The Impact of Donating to Women’s Reproductive Health

Planned Parenthood records show that “Mike Pence” donated over 72,000 times since November 8 nationwide. The idea to donate in the Vice President-elect’s name spread through social media with celebrity backing. It showcased the dissatisfaction and potential threat that the governor of Indiana imposed to an organization supported by millions.

(By The All-Nite Images from NY, NY, USA (Pink out for Planned Parenthood) [CC BY-SA 2.0 via Wikimedia Commons]) Participates of a Planned Parenthood rally stand in solidarity in New York.

“Those donations, specifically, were in response to some of that fear based on what he’s done in the past,” said Tory Mills, a sexuality educator at Planned Parenthood in Knoxville.

Pence defunded Planned Parenthood in Indiana as governor in 2011 and supported substantial legislation pertaining to abortions. He is not the only one that opposes many areas of women’s reproductive health, and the donations are not the only way people are fighting against the threat to various resources provided to women in the Knoxville community and nation wide.

According to Planned Parenthood’s 2013–2014 Annual Report, only 3% of all services carried out were abortion services.

(Planned Parenthood 2013–2014 Annual Report, p. 17)

“We are incredibly proud to provide [abortion] services…but actually the vast majority of what we do are things like pap smears, breast exams, referrals, STD testing and treatment, HIV testing, of course birth control, pregnancy testing, and other options counseling for people that just want to talk out other pregnancy options,” said Mills.

Those who are donating and supporting Planned Parenthood are not just supporting abortion services but all areas of reproductive health. Mills believes that focusing conversation on such a small portion of their services is limiting discussion on root causes as to why it is considered a necessary part of reproductive health such as not having access to birth control or comprehensive sexual education in schools.

“We should be free to have sex and not be forced to worry about having an unplanned pregnancy because we didn’t have the necessary resources or information,” said Erik Rhoten, a local who donated to Planned Parenthood.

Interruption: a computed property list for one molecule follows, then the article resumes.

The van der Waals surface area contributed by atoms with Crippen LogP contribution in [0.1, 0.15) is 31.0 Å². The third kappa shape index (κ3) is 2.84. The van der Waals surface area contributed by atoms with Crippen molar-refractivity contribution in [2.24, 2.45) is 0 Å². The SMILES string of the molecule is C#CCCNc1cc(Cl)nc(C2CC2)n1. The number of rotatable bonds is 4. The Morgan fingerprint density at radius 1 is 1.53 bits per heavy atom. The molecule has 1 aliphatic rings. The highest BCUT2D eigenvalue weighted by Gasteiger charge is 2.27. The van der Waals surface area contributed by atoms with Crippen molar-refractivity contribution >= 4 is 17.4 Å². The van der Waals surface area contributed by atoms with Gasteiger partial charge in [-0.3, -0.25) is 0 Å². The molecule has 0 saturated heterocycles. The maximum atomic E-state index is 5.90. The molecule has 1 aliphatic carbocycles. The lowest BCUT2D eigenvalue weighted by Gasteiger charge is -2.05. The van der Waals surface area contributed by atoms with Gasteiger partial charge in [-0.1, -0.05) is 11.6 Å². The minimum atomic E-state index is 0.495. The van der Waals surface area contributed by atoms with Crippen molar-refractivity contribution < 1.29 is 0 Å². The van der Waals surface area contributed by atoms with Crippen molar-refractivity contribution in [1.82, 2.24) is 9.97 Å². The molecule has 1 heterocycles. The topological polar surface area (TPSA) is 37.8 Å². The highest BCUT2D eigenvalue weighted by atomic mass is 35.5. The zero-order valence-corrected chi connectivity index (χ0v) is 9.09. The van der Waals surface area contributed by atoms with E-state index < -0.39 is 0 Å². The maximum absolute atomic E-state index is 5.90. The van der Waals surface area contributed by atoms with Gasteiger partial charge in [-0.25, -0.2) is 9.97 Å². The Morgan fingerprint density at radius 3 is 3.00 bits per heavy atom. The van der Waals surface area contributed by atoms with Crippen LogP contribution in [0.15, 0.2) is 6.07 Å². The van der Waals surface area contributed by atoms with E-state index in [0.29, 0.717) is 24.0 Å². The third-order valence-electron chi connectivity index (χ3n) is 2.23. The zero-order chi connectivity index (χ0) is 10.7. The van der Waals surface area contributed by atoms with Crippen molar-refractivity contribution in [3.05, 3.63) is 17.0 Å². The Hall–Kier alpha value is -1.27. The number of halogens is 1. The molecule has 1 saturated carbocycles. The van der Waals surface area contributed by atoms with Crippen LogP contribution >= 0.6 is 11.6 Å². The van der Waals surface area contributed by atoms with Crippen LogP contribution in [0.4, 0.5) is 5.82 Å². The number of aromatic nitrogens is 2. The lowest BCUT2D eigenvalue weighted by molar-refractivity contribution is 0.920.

However, Planned Parenthood is not the only resource organization available in the Knoxville community. HOPE Resource Center has a different take on supporting women’s reproductive needs.

(By the HOPE Resource Center Media department) The HOPE Resource Center located near the University of Tennessee campus remains open solely through donations from businesses, individuals and religious organizations.

“We don’t do abortion here at HOPE Resource Center. Our mission as a pro-life clinic… is to serve the men and women of this community,” said Andrew Wood, executive director of HOPE.

Since opening in 1997, HOPE has served over 25,000 patients. All the services they provide are free and remain that way through donations. Similar to Planned Parenthood, STD testing and treatments are conducted and pregnancy testing is available; however, HOPE can conduct ultrasounds, provide parenting classes and mentorship, and give material assistance when needed. There are over 50 baby showers planned every year for first time moms that would not usually have the resources or support to have one.

Planned Parenthood and HOPE Resource Center both stated that they have seen the impact of their services throughout Knoxville, and both stressed the importance of serving the community and fulfilling the needs of the patients that come to them for assistance. However, their differences are clear.

“At core values we are very different entities. We are not an abortion clinic, and we want to be clear about that,” said Wood.

Despite their differences, the local Planned Parenthood office and HOPE Resource Centers continue to impact the Knoxville community by receiving support and donations from those that they serve.